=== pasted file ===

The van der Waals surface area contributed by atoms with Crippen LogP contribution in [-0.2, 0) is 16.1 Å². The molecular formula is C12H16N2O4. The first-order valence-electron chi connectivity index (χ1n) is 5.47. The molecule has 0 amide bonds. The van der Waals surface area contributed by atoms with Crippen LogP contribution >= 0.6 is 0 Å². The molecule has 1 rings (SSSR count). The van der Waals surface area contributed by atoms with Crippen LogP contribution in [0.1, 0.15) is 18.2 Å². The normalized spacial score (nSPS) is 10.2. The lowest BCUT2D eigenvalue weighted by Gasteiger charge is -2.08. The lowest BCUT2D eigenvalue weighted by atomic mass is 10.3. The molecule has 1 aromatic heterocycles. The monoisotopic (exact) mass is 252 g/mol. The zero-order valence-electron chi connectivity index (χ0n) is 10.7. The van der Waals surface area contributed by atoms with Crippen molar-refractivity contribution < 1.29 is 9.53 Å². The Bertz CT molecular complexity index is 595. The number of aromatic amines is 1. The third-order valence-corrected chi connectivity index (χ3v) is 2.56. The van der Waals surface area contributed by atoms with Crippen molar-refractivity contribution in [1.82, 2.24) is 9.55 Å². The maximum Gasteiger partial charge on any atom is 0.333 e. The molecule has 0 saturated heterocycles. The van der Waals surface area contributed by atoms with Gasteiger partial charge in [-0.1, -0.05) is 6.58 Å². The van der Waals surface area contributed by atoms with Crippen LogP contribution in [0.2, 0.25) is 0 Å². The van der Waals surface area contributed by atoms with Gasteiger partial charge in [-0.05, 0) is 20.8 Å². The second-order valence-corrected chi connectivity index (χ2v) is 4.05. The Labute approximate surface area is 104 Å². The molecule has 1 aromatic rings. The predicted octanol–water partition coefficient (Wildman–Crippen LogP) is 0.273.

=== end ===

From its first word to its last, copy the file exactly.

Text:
The van der Waals surface area contributed by atoms with Crippen LogP contribution in [-0.2, 0) is 16.1 Å². The molecular formula is C12H16N2O4. The first-order valence-electron chi connectivity index (χ1n) is 5.47. The molecule has 0 amide bonds. The van der Waals surface area contributed by atoms with Crippen LogP contribution >= 0.6 is 0 Å². The molecule has 1 rings (SSSR count). The van der Waals surface area contributed by atoms with Crippen LogP contribution in [0.1, 0.15) is 18.2 Å². The normalized spacial score (nSPS) is 10.2. The lowest BCUT2D eigenvalue weighted by Gasteiger charge is -2.08. The lowest BCUT2D eigenvalue weighted by atomic mass is 10.3. The molecule has 1 aromatic heterocycles. The monoisotopic (exact) mass is 252 g/mol. The zero-order valence-electron chi connectivity index (χ0n) is 10.7. The van der Waals surface area contributed by atoms with Crippen molar-refractivity contribution < 1.29 is 9.53 Å². The Bertz CT molecular complexity index is 595. The number of aromatic amines is 1. The third-order valence-corrected chi connectivity index (χ3v) is 2.56. The van der Waals surface area contributed by atoms with Crippen molar-refractivity contribution in [1.82, 2.24) is 9.55 Å². The maximum Gasteiger partial charge on any atom is 0.333 e. The molecule has 0 saturated heterocycles. The van der Waals surface area contributed by atoms with Gasteiger partial charge in [-0.1, -0.05) is 6.58 Å². The van der Waals surface area contributed by atoms with Crippen LogP contribution in [0.2, 0.25) is 0 Å². The van der Waals surface area contributed by atoms with Gasteiger partial charge in [-0.05, 0) is 20.8 Å². The second-order valence-corrected chi connectivity index (χ2v) is 4.05. The Labute approximate surface area is 104 Å². The molecule has 1 aromatic rings. The predicted octanol–water partition coefficient (Wildman–Crippen LogP) is 0.273.